Heart, really can “break”

2022-05-22 0 By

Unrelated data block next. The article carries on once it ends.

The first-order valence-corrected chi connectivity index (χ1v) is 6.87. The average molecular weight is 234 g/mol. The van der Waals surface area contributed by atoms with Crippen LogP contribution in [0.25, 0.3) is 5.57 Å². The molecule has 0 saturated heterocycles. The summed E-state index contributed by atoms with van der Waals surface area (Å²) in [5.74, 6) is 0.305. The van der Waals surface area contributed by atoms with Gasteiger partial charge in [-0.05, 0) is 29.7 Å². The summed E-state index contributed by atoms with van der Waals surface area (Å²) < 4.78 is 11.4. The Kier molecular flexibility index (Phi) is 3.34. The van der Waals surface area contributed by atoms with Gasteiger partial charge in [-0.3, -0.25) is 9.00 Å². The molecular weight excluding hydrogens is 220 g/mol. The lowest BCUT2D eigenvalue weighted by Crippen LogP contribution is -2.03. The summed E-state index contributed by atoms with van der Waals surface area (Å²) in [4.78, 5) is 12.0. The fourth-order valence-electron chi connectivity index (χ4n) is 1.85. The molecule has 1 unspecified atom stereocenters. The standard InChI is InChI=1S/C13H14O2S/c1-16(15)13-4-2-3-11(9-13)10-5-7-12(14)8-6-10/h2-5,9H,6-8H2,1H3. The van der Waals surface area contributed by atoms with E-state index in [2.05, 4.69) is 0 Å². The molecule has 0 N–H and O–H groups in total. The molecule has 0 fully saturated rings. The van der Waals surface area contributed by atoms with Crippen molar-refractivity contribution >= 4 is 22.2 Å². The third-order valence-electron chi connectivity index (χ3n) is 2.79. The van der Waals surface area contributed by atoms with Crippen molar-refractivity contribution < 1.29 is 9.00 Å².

Asia-pacific Daily Shannon is now in the third year of the outbreak.There is a growing awareness (and perhaps even experience) that the stress of an epidemic can have long-term effects.For many women in particular, the stress can be life-threatening.Researchers at Cedars Sinai Hospital in Los Angeles, Johns Hopkins University and the Cleveland Clinic found that “broken heart syndrome” — a serious heart condition brought on by emotional stress — is surging during the pandemic, rising from less than 2 percent to nearly 8 percent.What is “broken heart syndrome”?”Broken heart syndrome,” medically known as stress cardiomyopathy, is a type of heart disease.Like any other heart attack, it can cause shortness of breath, chest pain and abnormal heart rhythms, but the mechanism is entirely different.This is particularly common among women, both in general and during epidemics.A typical heart attack is caused by a blockage in an artery that damages the heart muscle, said Cardiologist Dr. Sharon Hayes, founder of the Rochester Women’s Heart Clinic in Rochester, Minnesota.But stress cardiomyopathy doesn’t involve blocked arteries, and while it can be life-threatening, it has a higher survival rate than other types of heart attack because the heart is easier to recover.The syndrome was first described in Japan in 1990, Dr. Hayes said.Researchers at the time named it “octopus pot heart disease” because the shape of the left ventricle on the angiogram looks like the ceramic pot used to trap octopuses in the ocean.As the syndrome gained more recognition and emotional stress often caused it to develop, people began to call it “broken heart syndrome”.What actually causes stress-induced heart attacks is not entirely clear.Stress affects the body in many ways.For example, feeling nervous after a long day and having a headache, or being under constant stress, are more likely to develop high blood pressure and even arterial problems.One unproven hypothesis about stress cardiomyopathy, Dr. Hayes says, is that stress hormones can cause spasms in the heart’s blood vessels.”They are not permanent blockages, but they can restrict blood flow and cause heart muscle injury,” she said.But “broken heart” or emotional stress are not the only causes. Physical stress can also cause symptoms.For example, it is not uncommon for people with other major medical conditions to develop this kind of heart disease.So while the stress of the epidemic is almost certainly responsible for these higher numbers, the spike could also be linked to the delayed treatment of infected people during the pandemic due to other medical issues.Stress-induced heart attacks can happen to anyone, but postmenopausal women account for 90 percent of cases of stress cardiomyopathy, according to the American College of Cardiology.Anxiety can cause these conditions, but doctors are more likely to treat chest pain or shortness of breath in women as psychiatric.But Dr Hayes stressed that this did not mean women were ‘just more emotional’.”Biologically, women respond to stress differently than men,” she says.For example, studies have shown that men and women can experience completely different changes in blood pressure and blood flow under mental stress, which may account for the high incidence of stress cardiomyopathy in women.”Some women with stress cardiomyopathy also have other risk factors for heart attack, such as high blood pressure.Dr. Hayes says one of the most critical ways to prevent it is to manage your own stress.”To me, suggesting that a woman needs to manage untreated anxiety or depression sounds like I think it’s all in their imagination,” Dr. Hayes said, “but I don’t think we can heal our hearts if we can’t deal with our own stress and worry.”(Source: Asia-pacific Daily APDNEWS)